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According to a white paper issued by TrapX Labs, medical devices are being targeted by hackers who are using the equipment as backdoors to gain access to healthcare computer networks. The report cited three examples of medical device hacking where hackers had gained access to medical equipment and bypassed the complex data security systems installed by healthcare providers.
Healthcare data security systems may be highly effective at detecting network intrusions and repelling brute force attacks, but the protection does not extend to all medical devices. Major security vulnerabilities exist that are not being addressed.
Many healthcare providers believe their electronic equipment to be secure, as protections are in place to prevent access. However, according to the report, security systems are not effective at protecting medical devices. Criminals are gaining access, yet hospital IT staff are unable to scan the equipment without assistance from the manufacturer. If an intrusion is detected, the manufacturer or contractor must be contacted to access the devices and perform tests. This can take time.
According to the report, “It could take weeks to handle these security incidents because of both scheduling and access to the manufacturer’s resources. Once the malware was removed, we found the medical devices could be re-infected fairly quickly.”
The report provides three examples of attacks on medical devices at hospitals, two of which demonstrated that in spite of robust security defenses, hackers were still able to access devices. TrapX started monitoring medical devices and it fast became apparent that the equipment was anything but secure.
The first example shows that even with a “Strong industry suite of cyber defense products” a successful attack can still take place. The device in question was a blood gas analyzer; not a device typically associated with data breaches and cybersecurity attacks. Protections “included a strong firewall, intrusion detection (heuristics based), endpoint security and antivirus and more.”
The company rapidly detected a persistent intrusion, with the hacker using the device to move around the system looking for targets. Further investigation revealed that three gas analyzers had been compromised, with each possessing a back door that allowed access to the network. Access was possible as the devices were running outdated software which had security flaws that could easily be exploited.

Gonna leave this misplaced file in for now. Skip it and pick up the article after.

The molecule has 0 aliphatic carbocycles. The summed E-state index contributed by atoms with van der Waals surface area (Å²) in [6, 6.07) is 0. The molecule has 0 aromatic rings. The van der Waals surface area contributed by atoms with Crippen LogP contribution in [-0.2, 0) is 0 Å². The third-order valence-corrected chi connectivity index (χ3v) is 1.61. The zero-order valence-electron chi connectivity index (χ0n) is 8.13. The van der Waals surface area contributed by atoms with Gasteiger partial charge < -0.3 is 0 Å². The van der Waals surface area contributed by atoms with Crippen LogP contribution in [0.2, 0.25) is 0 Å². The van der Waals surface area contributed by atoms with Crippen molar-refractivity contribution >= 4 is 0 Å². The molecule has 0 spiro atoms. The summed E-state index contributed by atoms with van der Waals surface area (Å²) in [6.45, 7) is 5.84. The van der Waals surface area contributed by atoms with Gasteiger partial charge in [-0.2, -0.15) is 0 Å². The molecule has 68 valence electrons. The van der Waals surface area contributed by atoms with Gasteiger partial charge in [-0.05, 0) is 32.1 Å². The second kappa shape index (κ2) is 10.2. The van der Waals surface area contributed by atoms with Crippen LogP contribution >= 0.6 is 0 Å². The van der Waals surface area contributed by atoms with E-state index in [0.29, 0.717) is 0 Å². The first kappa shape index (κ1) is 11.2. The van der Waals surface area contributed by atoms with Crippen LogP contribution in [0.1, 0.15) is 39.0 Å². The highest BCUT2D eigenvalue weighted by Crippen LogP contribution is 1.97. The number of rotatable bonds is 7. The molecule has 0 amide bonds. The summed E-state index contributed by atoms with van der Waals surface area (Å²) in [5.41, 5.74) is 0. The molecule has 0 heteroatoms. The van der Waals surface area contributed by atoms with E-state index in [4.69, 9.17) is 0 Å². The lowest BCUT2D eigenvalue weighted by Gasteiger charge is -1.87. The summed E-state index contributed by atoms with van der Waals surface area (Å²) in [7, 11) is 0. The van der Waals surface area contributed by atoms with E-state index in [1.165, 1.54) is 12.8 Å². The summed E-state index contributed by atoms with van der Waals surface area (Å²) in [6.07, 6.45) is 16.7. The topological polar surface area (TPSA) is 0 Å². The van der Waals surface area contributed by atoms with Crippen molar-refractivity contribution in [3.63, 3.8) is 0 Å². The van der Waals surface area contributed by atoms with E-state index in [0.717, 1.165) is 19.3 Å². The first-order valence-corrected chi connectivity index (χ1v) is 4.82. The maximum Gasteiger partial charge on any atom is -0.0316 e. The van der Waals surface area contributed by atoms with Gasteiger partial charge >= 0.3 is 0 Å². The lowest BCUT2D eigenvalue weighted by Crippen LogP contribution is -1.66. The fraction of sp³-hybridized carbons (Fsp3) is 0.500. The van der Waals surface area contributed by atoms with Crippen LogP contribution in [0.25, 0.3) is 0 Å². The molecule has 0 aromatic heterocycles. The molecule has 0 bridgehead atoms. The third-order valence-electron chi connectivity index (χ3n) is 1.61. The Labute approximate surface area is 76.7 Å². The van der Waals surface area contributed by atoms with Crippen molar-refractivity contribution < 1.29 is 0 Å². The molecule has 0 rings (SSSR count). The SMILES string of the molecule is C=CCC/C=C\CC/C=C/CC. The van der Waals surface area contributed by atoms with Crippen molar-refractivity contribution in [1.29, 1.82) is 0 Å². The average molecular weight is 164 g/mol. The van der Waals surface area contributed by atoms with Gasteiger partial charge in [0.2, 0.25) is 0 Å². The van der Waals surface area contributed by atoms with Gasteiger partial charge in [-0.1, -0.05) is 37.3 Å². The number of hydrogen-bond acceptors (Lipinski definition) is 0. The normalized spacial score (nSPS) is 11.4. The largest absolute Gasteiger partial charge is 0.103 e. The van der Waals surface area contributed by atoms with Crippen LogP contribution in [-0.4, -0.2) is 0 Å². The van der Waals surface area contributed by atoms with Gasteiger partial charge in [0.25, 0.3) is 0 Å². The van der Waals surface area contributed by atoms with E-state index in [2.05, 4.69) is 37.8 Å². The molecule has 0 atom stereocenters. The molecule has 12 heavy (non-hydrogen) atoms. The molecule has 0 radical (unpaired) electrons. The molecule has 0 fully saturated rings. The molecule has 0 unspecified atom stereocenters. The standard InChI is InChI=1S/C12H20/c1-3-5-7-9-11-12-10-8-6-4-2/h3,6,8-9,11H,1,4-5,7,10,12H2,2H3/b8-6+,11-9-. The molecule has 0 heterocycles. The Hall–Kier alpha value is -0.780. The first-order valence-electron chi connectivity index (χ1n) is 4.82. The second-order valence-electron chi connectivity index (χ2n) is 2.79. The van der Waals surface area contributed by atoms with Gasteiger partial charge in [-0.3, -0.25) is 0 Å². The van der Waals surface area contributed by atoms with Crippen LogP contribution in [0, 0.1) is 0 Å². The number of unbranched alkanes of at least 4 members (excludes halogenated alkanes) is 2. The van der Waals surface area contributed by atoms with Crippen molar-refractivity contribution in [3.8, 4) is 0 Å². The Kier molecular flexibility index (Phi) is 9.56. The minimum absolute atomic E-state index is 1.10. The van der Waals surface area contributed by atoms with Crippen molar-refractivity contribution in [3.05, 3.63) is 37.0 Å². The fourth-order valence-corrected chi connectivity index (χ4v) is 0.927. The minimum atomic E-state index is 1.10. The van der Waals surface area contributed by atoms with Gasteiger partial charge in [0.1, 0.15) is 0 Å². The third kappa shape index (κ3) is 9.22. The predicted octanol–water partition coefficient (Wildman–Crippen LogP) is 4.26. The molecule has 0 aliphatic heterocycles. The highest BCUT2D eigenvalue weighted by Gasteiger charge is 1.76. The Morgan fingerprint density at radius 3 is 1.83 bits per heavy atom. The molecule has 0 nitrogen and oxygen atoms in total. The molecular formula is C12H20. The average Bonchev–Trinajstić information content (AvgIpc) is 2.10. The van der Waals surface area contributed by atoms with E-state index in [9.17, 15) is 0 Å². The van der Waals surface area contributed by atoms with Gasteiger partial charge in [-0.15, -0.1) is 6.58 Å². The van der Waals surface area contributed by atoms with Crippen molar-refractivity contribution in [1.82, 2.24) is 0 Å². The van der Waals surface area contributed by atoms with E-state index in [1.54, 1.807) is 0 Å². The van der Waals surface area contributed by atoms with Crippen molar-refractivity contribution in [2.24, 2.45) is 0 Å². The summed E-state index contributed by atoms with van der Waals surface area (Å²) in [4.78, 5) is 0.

TrapX determined that all three BGAs had been infected with Citadel, Zeus and COTS malware, and all data stored on the BGA was accessible “in clear text”; however whether the attackers were interested in BGA data is unknown. It is suspected that the BGA itself was only a stepping stone, allowing the hacker to gain access to a much more valuable resource: the healthcare provider’s computer systems. It is not known what data, if any, was accessed by the hackers, nor how many individuals have potentially been affected.
According to the report, “The medical devices themselves create far broader exposure to the healthcare institutions than standard information technology assets. It is the ideal environment upon which to launch persistent attacks with the end goal of accessing high value data. This exposure is not easily remediated, even when the presence of malware is identified conclusively,”
Picture Archive and Communication System (PACS) Compromised
The second example provided shows the problems that healthcare providers can have keeping all equipment secure. In this case, the Picture Archive and Communications System (PACS) had been compromised. A PACS is invaluable, allowing doctors and care teams to access a wide range of medical imaging data from multiple sources – such as MRIs, CT scans, digital X-rays and ultrasound scans. The data can be pulled up by anyone with an access code.
Hackers were able to gain access to this system as a result of a member of the hospital staff had inadvertently downloaded malware onto a computer by visiting an infected web page.
When the malware was detected by the healthcare provider, the system was cleaned. All traces of the malware were removed from the desktop and network; or so the healthcare provider believed. The PACS system was not disinfected, and the malware remained allowing hackers to continue to access the system until TrapX discovered the intrusion. In this case, the hospital’s security software was unable to effectively scan the PACS system.
It is not known how much data was obtained by hackers, but TrapX did determine that the PACS infection allowed hackers to gain access to a workstation used to store Protected Health Information. The data was copied by the hacker and was transmitted (via Port 443) to a location in China.
Medical Device Access is a Widespread Problem
TrapX researchers determined that far from being isolated incidents, these attacks and intrusions are commonplace. The researchers say that they “believe that a large majority of hospitals are currently infected with malware that has remained undetected for months and in many cases years. We expect additional data to support these assertions over time.”
The report concludes: “The primary reason for this problem is centered on the fact that medical devices are closed systems. As FDA certified systems, they not open for the installation of additional 3rd party software by the hospital staff.”